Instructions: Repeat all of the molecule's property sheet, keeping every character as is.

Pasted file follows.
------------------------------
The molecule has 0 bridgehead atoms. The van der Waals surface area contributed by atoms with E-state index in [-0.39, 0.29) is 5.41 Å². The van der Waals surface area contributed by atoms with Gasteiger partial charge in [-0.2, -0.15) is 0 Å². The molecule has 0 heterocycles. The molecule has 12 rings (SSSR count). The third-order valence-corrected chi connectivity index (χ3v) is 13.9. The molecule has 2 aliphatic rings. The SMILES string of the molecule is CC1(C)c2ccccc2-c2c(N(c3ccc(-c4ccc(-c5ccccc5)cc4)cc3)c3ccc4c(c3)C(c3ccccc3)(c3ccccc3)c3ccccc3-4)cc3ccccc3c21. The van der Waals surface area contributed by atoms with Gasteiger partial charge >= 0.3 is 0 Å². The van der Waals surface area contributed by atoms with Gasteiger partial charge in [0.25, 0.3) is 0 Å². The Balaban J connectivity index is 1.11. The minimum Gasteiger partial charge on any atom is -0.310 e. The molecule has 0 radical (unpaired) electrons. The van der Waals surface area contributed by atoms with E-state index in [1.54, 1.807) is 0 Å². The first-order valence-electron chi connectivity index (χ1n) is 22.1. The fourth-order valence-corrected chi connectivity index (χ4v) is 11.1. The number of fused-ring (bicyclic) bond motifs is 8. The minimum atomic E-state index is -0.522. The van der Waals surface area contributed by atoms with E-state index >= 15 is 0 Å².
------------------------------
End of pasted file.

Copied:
The molecule has 0 bridgehead atoms. The van der Waals surface area contributed by atoms with E-state index in [-0.39, 0.29) is 5.41 Å². The van der Waals surface area contributed by atoms with Gasteiger partial charge in [-0.2, -0.15) is 0 Å². The molecule has 0 heterocycles. The molecule has 12 rings (SSSR count). The third-order valence-corrected chi connectivity index (χ3v) is 13.9. The molecule has 2 aliphatic rings. The SMILES string of the molecule is CC1(C)c2ccccc2-c2c(N(c3ccc(-c4ccc(-c5ccccc5)cc4)cc3)c3ccc4c(c3)C(c3ccccc3)(c3ccccc3)c3ccccc3-4)cc3ccccc3c21. The van der Waals surface area contributed by atoms with Gasteiger partial charge >= 0.3 is 0 Å². The van der Waals surface area contributed by atoms with Gasteiger partial charge in [0.25, 0.3) is 0 Å². The Balaban J connectivity index is 1.11. The minimum Gasteiger partial charge on any atom is -0.310 e. The molecule has 0 radical (unpaired) electrons. The van der Waals surface area contributed by atoms with E-state index in [1.54, 1.807) is 0 Å². The first-order valence-electron chi connectivity index (χ1n) is 22.1. The fourth-order valence-corrected chi connectivity index (χ4v) is 11.1. The number of fused-ring (bicyclic) bond motifs is 8. The minimum atomic E-state index is -0.522. The van der Waals surface area contributed by atoms with E-state index >= 15 is 0 Å².